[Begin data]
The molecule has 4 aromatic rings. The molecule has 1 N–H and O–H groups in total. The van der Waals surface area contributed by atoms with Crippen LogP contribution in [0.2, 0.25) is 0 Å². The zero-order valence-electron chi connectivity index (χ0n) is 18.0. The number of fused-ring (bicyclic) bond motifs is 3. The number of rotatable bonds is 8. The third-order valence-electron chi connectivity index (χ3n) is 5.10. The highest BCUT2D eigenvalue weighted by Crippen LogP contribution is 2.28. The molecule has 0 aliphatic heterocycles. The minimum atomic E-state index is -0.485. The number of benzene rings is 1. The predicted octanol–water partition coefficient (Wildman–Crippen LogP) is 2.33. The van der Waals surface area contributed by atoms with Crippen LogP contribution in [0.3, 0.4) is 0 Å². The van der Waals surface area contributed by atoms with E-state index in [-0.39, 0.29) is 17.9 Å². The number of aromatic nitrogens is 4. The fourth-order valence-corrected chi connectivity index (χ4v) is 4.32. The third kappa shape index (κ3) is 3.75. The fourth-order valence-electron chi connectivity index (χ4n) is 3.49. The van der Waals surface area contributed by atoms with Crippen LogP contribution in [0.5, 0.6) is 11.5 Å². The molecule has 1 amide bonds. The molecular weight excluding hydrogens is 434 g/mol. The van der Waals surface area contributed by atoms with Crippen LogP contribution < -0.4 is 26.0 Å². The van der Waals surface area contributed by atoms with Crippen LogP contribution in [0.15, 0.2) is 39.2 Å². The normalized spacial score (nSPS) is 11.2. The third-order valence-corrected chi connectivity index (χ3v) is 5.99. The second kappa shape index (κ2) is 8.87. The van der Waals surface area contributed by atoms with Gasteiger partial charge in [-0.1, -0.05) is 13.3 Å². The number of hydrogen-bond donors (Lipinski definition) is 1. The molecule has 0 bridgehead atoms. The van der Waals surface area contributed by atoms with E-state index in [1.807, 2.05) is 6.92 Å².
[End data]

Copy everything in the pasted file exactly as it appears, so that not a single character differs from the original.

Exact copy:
The molecule has 4 aromatic rings. The molecule has 1 N–H and O–H groups in total. The van der Waals surface area contributed by atoms with Crippen LogP contribution in [0.2, 0.25) is 0 Å². The zero-order valence-electron chi connectivity index (χ0n) is 18.0. The number of fused-ring (bicyclic) bond motifs is 3. The number of rotatable bonds is 8. The third-order valence-electron chi connectivity index (χ3n) is 5.10. The highest BCUT2D eigenvalue weighted by Crippen LogP contribution is 2.28. The molecule has 0 aliphatic heterocycles. The minimum atomic E-state index is -0.485. The number of benzene rings is 1. The predicted octanol–water partition coefficient (Wildman–Crippen LogP) is 2.33. The van der Waals surface area contributed by atoms with Crippen LogP contribution in [0.3, 0.4) is 0 Å². The van der Waals surface area contributed by atoms with E-state index in [-0.39, 0.29) is 17.9 Å². The number of aromatic nitrogens is 4. The fourth-order valence-corrected chi connectivity index (χ4v) is 4.32. The third kappa shape index (κ3) is 3.75. The fourth-order valence-electron chi connectivity index (χ4n) is 3.49. The van der Waals surface area contributed by atoms with Crippen LogP contribution in [0.5, 0.6) is 11.5 Å². The molecule has 1 amide bonds. The molecular weight excluding hydrogens is 434 g/mol. The van der Waals surface area contributed by atoms with Crippen LogP contribution < -0.4 is 26.0 Å². The van der Waals surface area contributed by atoms with Crippen LogP contribution in [0.15, 0.2) is 39.2 Å². The normalized spacial score (nSPS) is 11.2. The third-order valence-corrected chi connectivity index (χ3v) is 5.99. The second kappa shape index (κ2) is 8.87. The van der Waals surface area contributed by atoms with Gasteiger partial charge in [-0.1, -0.05) is 13.3 Å². The number of hydrogen-bond donors (Lipinski definition) is 1. The molecule has 0 bridgehead atoms. The van der Waals surface area contributed by atoms with E-state index in [1.807, 2.05) is 6.92 Å².